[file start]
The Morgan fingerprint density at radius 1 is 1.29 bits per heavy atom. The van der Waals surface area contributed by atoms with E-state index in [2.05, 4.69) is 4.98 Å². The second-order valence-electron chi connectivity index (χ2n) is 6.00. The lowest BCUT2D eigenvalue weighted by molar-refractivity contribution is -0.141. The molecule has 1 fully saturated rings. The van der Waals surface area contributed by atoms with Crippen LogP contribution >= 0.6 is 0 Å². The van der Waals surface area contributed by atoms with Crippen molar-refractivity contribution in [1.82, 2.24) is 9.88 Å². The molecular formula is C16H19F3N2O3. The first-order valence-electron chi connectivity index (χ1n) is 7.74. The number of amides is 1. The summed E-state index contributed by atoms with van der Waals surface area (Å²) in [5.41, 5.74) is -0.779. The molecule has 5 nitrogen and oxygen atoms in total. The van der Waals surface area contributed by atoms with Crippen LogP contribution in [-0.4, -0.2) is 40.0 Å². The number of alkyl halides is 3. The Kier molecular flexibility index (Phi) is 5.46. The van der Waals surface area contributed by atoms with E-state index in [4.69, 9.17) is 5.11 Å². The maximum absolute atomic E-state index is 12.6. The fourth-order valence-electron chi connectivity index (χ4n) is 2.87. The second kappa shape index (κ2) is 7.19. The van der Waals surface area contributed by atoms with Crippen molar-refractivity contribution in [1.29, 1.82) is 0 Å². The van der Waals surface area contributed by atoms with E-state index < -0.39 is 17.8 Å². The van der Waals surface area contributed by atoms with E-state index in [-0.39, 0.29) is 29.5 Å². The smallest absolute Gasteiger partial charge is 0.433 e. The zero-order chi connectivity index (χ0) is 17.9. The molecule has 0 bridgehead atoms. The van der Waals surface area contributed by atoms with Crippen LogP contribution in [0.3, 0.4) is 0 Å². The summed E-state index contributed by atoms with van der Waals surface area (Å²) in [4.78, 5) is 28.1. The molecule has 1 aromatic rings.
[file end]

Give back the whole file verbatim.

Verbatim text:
The Morgan fingerprint density at radius 1 is 1.29 bits per heavy atom. The van der Waals surface area contributed by atoms with E-state index in [2.05, 4.69) is 4.98 Å². The second-order valence-electron chi connectivity index (χ2n) is 6.00. The lowest BCUT2D eigenvalue weighted by molar-refractivity contribution is -0.141. The molecule has 1 fully saturated rings. The van der Waals surface area contributed by atoms with Crippen LogP contribution >= 0.6 is 0 Å². The van der Waals surface area contributed by atoms with Crippen molar-refractivity contribution in [1.82, 2.24) is 9.88 Å². The molecular formula is C16H19F3N2O3. The first-order valence-electron chi connectivity index (χ1n) is 7.74. The number of amides is 1. The summed E-state index contributed by atoms with van der Waals surface area (Å²) in [5.41, 5.74) is -0.779. The molecule has 5 nitrogen and oxygen atoms in total. The van der Waals surface area contributed by atoms with Crippen LogP contribution in [-0.4, -0.2) is 40.0 Å². The number of alkyl halides is 3. The Kier molecular flexibility index (Phi) is 5.46. The van der Waals surface area contributed by atoms with E-state index in [4.69, 9.17) is 5.11 Å². The maximum absolute atomic E-state index is 12.6. The fourth-order valence-electron chi connectivity index (χ4n) is 2.87. The second kappa shape index (κ2) is 7.19. The van der Waals surface area contributed by atoms with Crippen molar-refractivity contribution in [1.29, 1.82) is 0 Å². The van der Waals surface area contributed by atoms with E-state index < -0.39 is 17.8 Å². The van der Waals surface area contributed by atoms with E-state index in [-0.39, 0.29) is 29.5 Å². The smallest absolute Gasteiger partial charge is 0.433 e. The zero-order chi connectivity index (χ0) is 17.9. The molecule has 0 bridgehead atoms. The van der Waals surface area contributed by atoms with Crippen LogP contribution in [0.3, 0.4) is 0 Å². The summed E-state index contributed by atoms with van der Waals surface area (Å²) in [4.78, 5) is 28.1. The molecule has 1 aromatic rings.